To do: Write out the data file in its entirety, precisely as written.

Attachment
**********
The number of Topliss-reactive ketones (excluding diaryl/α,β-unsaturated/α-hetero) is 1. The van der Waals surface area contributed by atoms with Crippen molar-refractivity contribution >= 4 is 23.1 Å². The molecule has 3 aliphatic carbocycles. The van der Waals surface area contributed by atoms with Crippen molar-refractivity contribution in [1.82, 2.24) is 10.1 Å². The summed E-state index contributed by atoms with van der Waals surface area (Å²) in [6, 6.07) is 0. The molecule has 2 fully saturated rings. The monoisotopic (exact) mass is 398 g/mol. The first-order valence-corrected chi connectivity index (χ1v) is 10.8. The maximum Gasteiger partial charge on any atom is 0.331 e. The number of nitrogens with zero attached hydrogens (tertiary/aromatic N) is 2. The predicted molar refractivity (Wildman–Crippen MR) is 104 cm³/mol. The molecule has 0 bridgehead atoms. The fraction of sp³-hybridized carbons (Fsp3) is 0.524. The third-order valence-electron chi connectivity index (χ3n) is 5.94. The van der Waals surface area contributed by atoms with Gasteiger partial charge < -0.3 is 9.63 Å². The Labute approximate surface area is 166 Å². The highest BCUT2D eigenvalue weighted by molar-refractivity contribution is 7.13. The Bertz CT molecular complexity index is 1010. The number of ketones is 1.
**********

The number of Topliss-reactive ketones (excluding diaryl/α,β-unsaturated/α-hetero) is 1. The van der Waals surface area contributed by atoms with Crippen molar-refractivity contribution >= 4 is 23.1 Å². The molecule has 3 aliphatic carbocycles. The van der Waals surface area contributed by atoms with Crippen molar-refractivity contribution in [1.82, 2.24) is 10.1 Å². The summed E-state index contributed by atoms with van der Waals surface area (Å²) in [6, 6.07) is 0. The molecule has 2 fully saturated rings. The monoisotopic (exact) mass is 398 g/mol. The first-order valence-corrected chi connectivity index (χ1v) is 10.8. The maximum Gasteiger partial charge on any atom is 0.331 e. The number of nitrogens with zero attached hydrogens (tertiary/aromatic N) is 2. The predicted molar refractivity (Wildman–Crippen MR) is 104 cm³/mol. The molecule has 0 bridgehead atoms. The fraction of sp³-hybridized carbons (Fsp3) is 0.524. The third-order valence-electron chi connectivity index (χ3n) is 5.94. The van der Waals surface area contributed by atoms with Gasteiger partial charge < -0.3 is 9.63 Å². The Labute approximate surface area is 166 Å². The highest BCUT2D eigenvalue weighted by molar-refractivity contribution is 7.13. The Bertz CT molecular complexity index is 1010. The number of ketones is 1.